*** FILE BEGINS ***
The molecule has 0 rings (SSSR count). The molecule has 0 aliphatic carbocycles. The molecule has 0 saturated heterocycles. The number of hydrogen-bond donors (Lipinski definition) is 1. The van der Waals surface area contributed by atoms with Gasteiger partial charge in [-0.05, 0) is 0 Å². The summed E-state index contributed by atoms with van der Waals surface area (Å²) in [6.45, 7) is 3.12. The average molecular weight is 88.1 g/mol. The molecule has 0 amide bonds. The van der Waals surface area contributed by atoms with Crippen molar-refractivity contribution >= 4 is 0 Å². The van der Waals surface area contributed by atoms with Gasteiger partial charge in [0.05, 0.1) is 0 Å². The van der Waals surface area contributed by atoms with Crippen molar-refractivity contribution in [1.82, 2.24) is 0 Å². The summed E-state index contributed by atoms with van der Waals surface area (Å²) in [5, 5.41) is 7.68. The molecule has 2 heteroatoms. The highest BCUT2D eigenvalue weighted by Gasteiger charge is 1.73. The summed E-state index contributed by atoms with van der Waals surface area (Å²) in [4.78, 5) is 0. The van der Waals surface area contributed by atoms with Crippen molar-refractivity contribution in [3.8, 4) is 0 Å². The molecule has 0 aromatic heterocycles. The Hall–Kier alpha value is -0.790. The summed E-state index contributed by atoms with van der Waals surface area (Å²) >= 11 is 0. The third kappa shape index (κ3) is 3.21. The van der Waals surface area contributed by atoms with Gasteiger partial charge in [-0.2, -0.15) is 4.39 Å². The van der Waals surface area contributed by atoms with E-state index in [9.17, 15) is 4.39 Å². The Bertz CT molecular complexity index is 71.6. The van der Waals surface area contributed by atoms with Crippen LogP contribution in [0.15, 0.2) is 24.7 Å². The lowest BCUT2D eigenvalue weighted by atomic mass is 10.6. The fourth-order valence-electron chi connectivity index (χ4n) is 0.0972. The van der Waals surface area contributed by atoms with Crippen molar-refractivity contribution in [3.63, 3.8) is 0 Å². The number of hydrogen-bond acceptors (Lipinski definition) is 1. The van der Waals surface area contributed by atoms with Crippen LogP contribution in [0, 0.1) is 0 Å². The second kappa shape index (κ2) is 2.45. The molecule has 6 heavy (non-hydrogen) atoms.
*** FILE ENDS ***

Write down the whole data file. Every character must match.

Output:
The molecule has 0 rings (SSSR count). The molecule has 0 aliphatic carbocycles. The molecule has 0 saturated heterocycles. The number of hydrogen-bond donors (Lipinski definition) is 1. The van der Waals surface area contributed by atoms with Gasteiger partial charge in [-0.05, 0) is 0 Å². The summed E-state index contributed by atoms with van der Waals surface area (Å²) in [6.45, 7) is 3.12. The average molecular weight is 88.1 g/mol. The molecule has 0 amide bonds. The van der Waals surface area contributed by atoms with Crippen molar-refractivity contribution >= 4 is 0 Å². The van der Waals surface area contributed by atoms with Gasteiger partial charge in [0.05, 0.1) is 0 Å². The van der Waals surface area contributed by atoms with Crippen molar-refractivity contribution in [1.82, 2.24) is 0 Å². The summed E-state index contributed by atoms with van der Waals surface area (Å²) in [5, 5.41) is 7.68. The molecule has 2 heteroatoms. The highest BCUT2D eigenvalue weighted by Gasteiger charge is 1.73. The summed E-state index contributed by atoms with van der Waals surface area (Å²) in [4.78, 5) is 0. The van der Waals surface area contributed by atoms with Crippen molar-refractivity contribution in [3.8, 4) is 0 Å². The molecule has 0 aromatic heterocycles. The Hall–Kier alpha value is -0.790. The summed E-state index contributed by atoms with van der Waals surface area (Å²) >= 11 is 0. The third kappa shape index (κ3) is 3.21. The van der Waals surface area contributed by atoms with Gasteiger partial charge in [-0.2, -0.15) is 4.39 Å². The van der Waals surface area contributed by atoms with E-state index in [9.17, 15) is 4.39 Å². The Bertz CT molecular complexity index is 71.6. The van der Waals surface area contributed by atoms with Crippen LogP contribution in [0.15, 0.2) is 24.7 Å². The lowest BCUT2D eigenvalue weighted by atomic mass is 10.6. The fourth-order valence-electron chi connectivity index (χ4n) is 0.0972. The van der Waals surface area contributed by atoms with Crippen molar-refractivity contribution in [3.63, 3.8) is 0 Å². The number of hydrogen-bond acceptors (Lipinski definition) is 1. The van der Waals surface area contributed by atoms with Crippen LogP contribution in [0, 0.1) is 0 Å². The second kappa shape index (κ2) is 2.45. The molecule has 6 heavy (non-hydrogen) atoms.